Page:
I only have one plan for the area…but I wish I had them all!
The 3-storey design in the article above was not actually built.
Toronto Star, July 11, 1981
Toronto Star, May 8, 1982
Toronto Star, June 12, 1982
When: Built circa 1982-1983
Where: Peaceful Place, Philosophers Trail (parts)
Who: Lakeview Estates
What I Know: These are the narrowest and smallest detached houses in Professor’s Lake. The prices were also comparatively less compared to Water’s Edge – presumably due to the narrower lot widths and smaller house sizes. The neighbourhood was marketed along with Lakeview’s other local developments as houses “on a park” (in Brampton) and those “on a lake” (in Bramalea).
In 1982 Lakeview also started advertising the Columbus Bay development on Professor’s Lake, seemingly indicating another re-branding of the development as it moved east and south. They also introduced other, mostly larger, floor plans in Columbus Bay.
Toronto Star, April 3, 1982
Toronto Star, April 24, 1982
Interestingly, the cul-de-sac depicted with 11 houses in Lakeview’s advertisements at the time does not appear to be any that actually exist on Professor’s Lake.
Toronto Star, February 12, 1983
The advertisement above indicates that the Water’s Edge development and Professor’s Lake were both being sold at the same time – even though they were right next to each other.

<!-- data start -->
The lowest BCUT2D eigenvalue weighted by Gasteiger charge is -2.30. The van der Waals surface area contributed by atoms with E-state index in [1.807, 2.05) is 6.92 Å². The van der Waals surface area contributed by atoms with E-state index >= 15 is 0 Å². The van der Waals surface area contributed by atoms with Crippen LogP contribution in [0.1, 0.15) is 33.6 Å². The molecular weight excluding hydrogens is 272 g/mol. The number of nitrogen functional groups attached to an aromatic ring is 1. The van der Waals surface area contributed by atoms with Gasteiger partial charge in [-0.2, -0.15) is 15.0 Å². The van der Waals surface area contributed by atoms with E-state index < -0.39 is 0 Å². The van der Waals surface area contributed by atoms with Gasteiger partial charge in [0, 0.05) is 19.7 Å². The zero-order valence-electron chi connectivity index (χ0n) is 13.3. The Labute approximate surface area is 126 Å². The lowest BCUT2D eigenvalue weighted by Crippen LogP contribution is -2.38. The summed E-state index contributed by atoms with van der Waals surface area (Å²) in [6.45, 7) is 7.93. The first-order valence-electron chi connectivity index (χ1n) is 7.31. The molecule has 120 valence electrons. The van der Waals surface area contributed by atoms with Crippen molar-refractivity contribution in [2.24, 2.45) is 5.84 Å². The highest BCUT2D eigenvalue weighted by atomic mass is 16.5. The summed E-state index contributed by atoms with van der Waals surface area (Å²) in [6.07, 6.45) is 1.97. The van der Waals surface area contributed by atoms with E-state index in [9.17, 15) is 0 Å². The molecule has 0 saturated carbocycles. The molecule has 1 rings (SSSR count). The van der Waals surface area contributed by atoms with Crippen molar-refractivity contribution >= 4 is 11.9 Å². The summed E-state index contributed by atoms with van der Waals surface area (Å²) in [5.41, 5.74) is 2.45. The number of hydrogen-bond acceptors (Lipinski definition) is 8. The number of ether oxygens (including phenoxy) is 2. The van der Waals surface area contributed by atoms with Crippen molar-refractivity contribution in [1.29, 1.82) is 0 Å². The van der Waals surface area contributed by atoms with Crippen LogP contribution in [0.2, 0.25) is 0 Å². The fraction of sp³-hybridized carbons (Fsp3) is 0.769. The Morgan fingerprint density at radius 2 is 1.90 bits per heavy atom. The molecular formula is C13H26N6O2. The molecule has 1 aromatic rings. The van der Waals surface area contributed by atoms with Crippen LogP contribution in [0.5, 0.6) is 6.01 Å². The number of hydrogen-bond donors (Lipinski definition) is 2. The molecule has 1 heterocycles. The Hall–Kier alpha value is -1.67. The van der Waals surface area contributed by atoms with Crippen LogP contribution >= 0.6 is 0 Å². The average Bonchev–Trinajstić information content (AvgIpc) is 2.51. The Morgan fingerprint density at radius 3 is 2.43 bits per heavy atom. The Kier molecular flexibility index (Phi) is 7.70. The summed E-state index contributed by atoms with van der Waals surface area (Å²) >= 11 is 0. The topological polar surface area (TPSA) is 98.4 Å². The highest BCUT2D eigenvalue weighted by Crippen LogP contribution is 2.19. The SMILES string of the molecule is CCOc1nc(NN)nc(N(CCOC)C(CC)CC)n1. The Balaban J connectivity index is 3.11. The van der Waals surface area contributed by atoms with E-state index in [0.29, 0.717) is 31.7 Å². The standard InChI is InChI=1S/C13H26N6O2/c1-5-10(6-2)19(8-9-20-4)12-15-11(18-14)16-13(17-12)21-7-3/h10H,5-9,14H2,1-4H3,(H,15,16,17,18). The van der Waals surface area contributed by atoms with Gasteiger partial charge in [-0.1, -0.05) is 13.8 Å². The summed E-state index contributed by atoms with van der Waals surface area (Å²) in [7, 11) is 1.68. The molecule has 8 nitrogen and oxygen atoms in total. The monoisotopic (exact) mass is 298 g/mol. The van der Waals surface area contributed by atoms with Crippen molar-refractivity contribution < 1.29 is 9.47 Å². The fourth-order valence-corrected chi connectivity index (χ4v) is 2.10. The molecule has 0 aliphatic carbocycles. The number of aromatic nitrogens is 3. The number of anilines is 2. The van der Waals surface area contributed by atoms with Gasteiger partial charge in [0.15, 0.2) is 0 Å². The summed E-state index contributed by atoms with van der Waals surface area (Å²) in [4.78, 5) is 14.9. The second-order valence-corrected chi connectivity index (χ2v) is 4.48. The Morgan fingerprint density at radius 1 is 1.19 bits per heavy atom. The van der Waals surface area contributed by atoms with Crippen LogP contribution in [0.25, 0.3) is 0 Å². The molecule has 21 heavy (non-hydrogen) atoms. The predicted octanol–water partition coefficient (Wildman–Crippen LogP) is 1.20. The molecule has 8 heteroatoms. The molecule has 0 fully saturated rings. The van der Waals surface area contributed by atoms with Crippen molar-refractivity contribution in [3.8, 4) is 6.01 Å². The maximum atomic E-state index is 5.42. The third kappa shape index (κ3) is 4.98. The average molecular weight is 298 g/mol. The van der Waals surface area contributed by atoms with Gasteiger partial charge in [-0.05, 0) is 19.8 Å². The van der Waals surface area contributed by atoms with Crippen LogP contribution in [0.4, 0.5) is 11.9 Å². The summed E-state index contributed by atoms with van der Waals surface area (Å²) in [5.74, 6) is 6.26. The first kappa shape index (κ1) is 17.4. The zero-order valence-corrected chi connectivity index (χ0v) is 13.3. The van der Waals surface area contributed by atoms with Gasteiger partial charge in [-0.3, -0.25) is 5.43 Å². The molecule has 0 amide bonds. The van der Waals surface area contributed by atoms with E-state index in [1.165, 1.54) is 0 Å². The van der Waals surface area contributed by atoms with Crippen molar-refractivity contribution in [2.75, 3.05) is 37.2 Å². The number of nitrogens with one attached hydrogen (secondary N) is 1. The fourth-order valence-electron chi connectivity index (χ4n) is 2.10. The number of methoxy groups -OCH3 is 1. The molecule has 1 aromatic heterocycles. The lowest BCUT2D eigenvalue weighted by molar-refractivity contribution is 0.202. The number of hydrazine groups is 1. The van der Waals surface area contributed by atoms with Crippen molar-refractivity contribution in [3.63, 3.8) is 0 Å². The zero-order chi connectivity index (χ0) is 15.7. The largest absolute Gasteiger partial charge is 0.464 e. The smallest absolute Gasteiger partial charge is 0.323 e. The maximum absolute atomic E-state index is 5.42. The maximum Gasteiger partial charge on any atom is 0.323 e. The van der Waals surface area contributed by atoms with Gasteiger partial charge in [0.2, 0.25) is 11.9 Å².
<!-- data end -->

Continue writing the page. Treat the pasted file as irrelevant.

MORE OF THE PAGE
Below are some of the plans for Lakeview’s Brampton “park” neighbourhoods, but I suspect that they are the same designs built on Professor’s Lake (perhaps with other plan names). In the Columbus Bay development, the Lake 19 design is the same as the Park 2 depicted below.
When: Built circa 1986
Where: Professor’s Lake Parkway (parts), Peachwood Place (parts), Pebble Beach Court, Pepperwood Place (parts)
What I Know: The landings include of a limited number of houses that back directly on to Professor’s Lake and do not have a pathway behind. This phase has some of the larger plans from the Columbus Bay development and some even larger and wider designs. There are also what appear to be custom home designs within this area, but I do no know if Lakeview also built these houses, or if it was another builder.
Interestingly, in 1981 a 2,100 square foot design at Water’s Edge was offered for sale at $170,000, yet by 1986 a 2,530 square foot design at The Landings was offered for sale at $172,990. Ah, the ups and downs of the real estate market!
As always, this blog is meant to be interactive and made better by my readers. So, if you want to share anything else that I do not know about the contents of the blog, please feel free to comment below or email me!
I have a bit of a mystery that perhaps my readers can help me solve. As far as I know Bramalea Limited never built in the Villages of Heart Lake area of Brampton during the 1970s. Yet, there is one semi-detached paring in that area that is a carbon-copy of Bramalea Limited’s plans built in the L-Section of Bramalea (specifically, in the Moore Park and Bramalea Estates Semis neighbourhoods).
So, did a builder completely copy the design…or did Bramalea Limited just built this one pair for some reason?
Below is the pair in the Villages of Heart Lake:
Bramalea Limited also built the same design in Amberlea, Pickering, as shown below.
Below is a portion of an article from 1977 showing the model homes for Bramalea Estates Semis showing the design on the left.
Toronto Star, November 5, 1977
I would love to read any insights or theories from my blog readers.